Yes, Matt, thanks for the question. I think we're looking to make long-term strategic investments. And so, I think particularly if we're looking at some smaller companies that have very good technology, but maybe not as large as a customer base, then we could see potential first year dilution, but nothing that I would consider to be material. So I think, the larger the transaction, I think we would look to have that be a shorter period of time, obviously.
I think bottom line for us, the pipeline continues to be very active, and I think, really, we've taken a proactive approach by identifying and pursuing opportunities before they reached the auction process and that is paying dividends. It is hard to predict timing, but we do feel good about this activity we have and that overtime, we're going to be able to close our acquisitions and really help complement our organic growth through inorganic growth.
Got it. Thanks for taking the question, appreciate it.
Thank you. Our next question will come from the line of Robert Willoughby from Credit Suisse. Your line is open.
Hey, this is Tyler Harris in for Bob today. Can you guys discuss some of the IT cost-cutting initiatives in the quarter and maybe any further runway for progress you have going forward?
Yes, hi, Tyler. The biggest thing impacting the quarter is we did have some depreciation expense decline just for previous investments that have been amortized off in the quarter. In terms of our future capital deployment, IT investment and platform consolidation, as we talked about investing in data on-boarding and actually making investments to help us bring data on faster and quicker is areas that we're looking out for IT investments.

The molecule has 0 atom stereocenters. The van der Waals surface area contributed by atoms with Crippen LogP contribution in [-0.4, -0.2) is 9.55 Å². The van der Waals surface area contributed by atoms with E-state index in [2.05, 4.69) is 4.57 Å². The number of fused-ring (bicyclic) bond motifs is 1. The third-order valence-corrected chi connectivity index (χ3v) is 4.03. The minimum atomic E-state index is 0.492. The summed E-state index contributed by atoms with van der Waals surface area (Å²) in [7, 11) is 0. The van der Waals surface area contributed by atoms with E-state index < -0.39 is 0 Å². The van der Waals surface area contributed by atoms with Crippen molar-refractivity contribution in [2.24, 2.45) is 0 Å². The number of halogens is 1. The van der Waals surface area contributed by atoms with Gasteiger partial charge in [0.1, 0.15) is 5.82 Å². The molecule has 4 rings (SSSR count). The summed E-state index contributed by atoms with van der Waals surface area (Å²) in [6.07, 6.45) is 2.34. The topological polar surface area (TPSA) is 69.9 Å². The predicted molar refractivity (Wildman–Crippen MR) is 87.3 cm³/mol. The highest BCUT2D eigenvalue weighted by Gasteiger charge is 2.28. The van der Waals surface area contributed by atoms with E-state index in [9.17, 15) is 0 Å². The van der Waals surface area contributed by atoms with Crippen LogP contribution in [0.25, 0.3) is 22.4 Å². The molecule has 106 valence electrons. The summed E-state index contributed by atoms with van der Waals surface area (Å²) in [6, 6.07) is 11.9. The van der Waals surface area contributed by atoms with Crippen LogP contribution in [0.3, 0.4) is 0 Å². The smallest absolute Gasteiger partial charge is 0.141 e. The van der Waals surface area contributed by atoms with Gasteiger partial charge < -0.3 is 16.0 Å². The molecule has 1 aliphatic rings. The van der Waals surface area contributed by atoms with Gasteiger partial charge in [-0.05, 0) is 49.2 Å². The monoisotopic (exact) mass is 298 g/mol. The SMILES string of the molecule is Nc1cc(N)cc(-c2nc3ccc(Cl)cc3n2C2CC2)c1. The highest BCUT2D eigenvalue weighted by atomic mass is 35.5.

So even though our CapEx this year has been below what we're expecting from a quarterly perspective, we guided to about $20 million in CapEx for the year. We do expect higher activity in the second half of the year. And so, I think we've got also initiatives to consolidate from a variety of platforms. Those are our multiyear projects, but we think overtime, that will lead to cost savings and efficiencies and actually allow us to do our work more efficiently.
So, I would expect over the next four or five quarters, we'll continue to be making investments in our IT infrastructure and that we would expect would pay dividends over multiple year periods.
Great. Thank you.
Thank you. Our next question will come from the line of Frank Sparacino from First Analysis. Your line is open.
Hi, guys, just one for me. I wanted to go back and maybe I missed, I apologize if I did, but on the 15 million new lives, did you discuss whether that was a number of different existing plans you’re working with or was it all one large chunk from a single client?
Yes. We've - it's one single client, and it's At-Risk and ASO lives.
And it's a customer we're already doing Medicare and Medicaid work for.
Great. And then, just lastly for me, Bill or Jeff, can you remind me where we’re at in terms of the yield improvements on the Payment Integrity side of things? I know COB was first and we're largely through that, but where we stand today?